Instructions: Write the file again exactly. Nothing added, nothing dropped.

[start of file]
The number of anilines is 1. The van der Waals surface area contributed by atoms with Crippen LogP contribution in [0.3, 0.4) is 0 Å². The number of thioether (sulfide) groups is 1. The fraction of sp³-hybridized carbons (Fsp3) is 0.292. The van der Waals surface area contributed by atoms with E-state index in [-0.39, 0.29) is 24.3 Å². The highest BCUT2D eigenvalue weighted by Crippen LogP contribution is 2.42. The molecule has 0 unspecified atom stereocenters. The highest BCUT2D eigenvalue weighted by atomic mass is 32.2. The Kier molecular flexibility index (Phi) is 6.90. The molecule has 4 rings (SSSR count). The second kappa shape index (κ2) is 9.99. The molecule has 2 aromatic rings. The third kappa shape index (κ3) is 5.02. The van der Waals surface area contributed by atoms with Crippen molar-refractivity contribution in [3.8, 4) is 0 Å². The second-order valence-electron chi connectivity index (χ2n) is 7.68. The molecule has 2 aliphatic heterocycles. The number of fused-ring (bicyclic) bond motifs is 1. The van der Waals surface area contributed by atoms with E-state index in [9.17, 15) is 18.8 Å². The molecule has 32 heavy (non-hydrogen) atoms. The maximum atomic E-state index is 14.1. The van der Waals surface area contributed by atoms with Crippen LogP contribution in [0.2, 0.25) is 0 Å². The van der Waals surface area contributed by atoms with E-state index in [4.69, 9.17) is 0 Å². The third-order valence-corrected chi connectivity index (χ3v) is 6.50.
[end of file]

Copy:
The number of anilines is 1. The van der Waals surface area contributed by atoms with Crippen LogP contribution in [0.3, 0.4) is 0 Å². The number of thioether (sulfide) groups is 1. The fraction of sp³-hybridized carbons (Fsp3) is 0.292. The van der Waals surface area contributed by atoms with E-state index in [-0.39, 0.29) is 24.3 Å². The highest BCUT2D eigenvalue weighted by Crippen LogP contribution is 2.42. The molecule has 0 unspecified atom stereocenters. The highest BCUT2D eigenvalue weighted by atomic mass is 32.2. The Kier molecular flexibility index (Phi) is 6.90. The molecule has 4 rings (SSSR count). The second kappa shape index (κ2) is 9.99. The molecule has 2 aromatic rings. The third kappa shape index (κ3) is 5.02. The van der Waals surface area contributed by atoms with Crippen molar-refractivity contribution in [3.8, 4) is 0 Å². The second-order valence-electron chi connectivity index (χ2n) is 7.68. The molecule has 2 aliphatic heterocycles. The number of fused-ring (bicyclic) bond motifs is 1. The van der Waals surface area contributed by atoms with E-state index in [9.17, 15) is 18.8 Å². The molecule has 32 heavy (non-hydrogen) atoms. The maximum atomic E-state index is 14.1. The van der Waals surface area contributed by atoms with Crippen LogP contribution in [0.2, 0.25) is 0 Å². The van der Waals surface area contributed by atoms with E-state index in [4.69, 9.17) is 0 Å². The third-order valence-corrected chi connectivity index (χ3v) is 6.50.